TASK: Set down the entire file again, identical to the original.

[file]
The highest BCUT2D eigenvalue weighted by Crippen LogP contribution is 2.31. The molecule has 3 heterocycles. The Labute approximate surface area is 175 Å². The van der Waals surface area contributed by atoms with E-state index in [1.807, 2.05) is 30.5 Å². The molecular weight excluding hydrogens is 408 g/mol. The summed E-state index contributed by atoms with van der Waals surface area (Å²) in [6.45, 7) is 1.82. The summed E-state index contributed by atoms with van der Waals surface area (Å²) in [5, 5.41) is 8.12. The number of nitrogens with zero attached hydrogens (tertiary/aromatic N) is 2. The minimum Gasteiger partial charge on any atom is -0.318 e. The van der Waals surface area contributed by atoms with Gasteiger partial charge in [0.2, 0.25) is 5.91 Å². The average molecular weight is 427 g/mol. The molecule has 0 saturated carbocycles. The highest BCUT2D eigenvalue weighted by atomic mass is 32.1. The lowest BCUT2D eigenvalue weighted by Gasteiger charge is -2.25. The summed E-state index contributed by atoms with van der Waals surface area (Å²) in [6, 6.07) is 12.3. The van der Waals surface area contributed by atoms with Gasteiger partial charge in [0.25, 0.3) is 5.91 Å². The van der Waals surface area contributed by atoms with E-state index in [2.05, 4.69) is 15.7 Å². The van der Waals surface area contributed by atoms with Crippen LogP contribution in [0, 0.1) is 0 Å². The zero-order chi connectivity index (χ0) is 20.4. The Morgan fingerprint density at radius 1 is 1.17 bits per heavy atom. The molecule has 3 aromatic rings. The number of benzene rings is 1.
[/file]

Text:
The highest BCUT2D eigenvalue weighted by Crippen LogP contribution is 2.31. The molecule has 3 heterocycles. The Labute approximate surface area is 175 Å². The van der Waals surface area contributed by atoms with E-state index in [1.807, 2.05) is 30.5 Å². The molecular weight excluding hydrogens is 408 g/mol. The summed E-state index contributed by atoms with van der Waals surface area (Å²) in [6.45, 7) is 1.82. The summed E-state index contributed by atoms with van der Waals surface area (Å²) in [5, 5.41) is 8.12. The number of nitrogens with zero attached hydrogens (tertiary/aromatic N) is 2. The minimum Gasteiger partial charge on any atom is -0.318 e. The van der Waals surface area contributed by atoms with Gasteiger partial charge in [0.2, 0.25) is 5.91 Å². The average molecular weight is 427 g/mol. The molecule has 0 saturated carbocycles. The highest BCUT2D eigenvalue weighted by atomic mass is 32.1. The lowest BCUT2D eigenvalue weighted by Gasteiger charge is -2.25. The summed E-state index contributed by atoms with van der Waals surface area (Å²) in [6, 6.07) is 12.3. The van der Waals surface area contributed by atoms with Gasteiger partial charge in [0.25, 0.3) is 5.91 Å². The van der Waals surface area contributed by atoms with E-state index in [2.05, 4.69) is 15.7 Å². The van der Waals surface area contributed by atoms with Crippen LogP contribution in [0, 0.1) is 0 Å². The zero-order chi connectivity index (χ0) is 20.4. The Morgan fingerprint density at radius 1 is 1.17 bits per heavy atom. The molecule has 3 aromatic rings. The number of benzene rings is 1.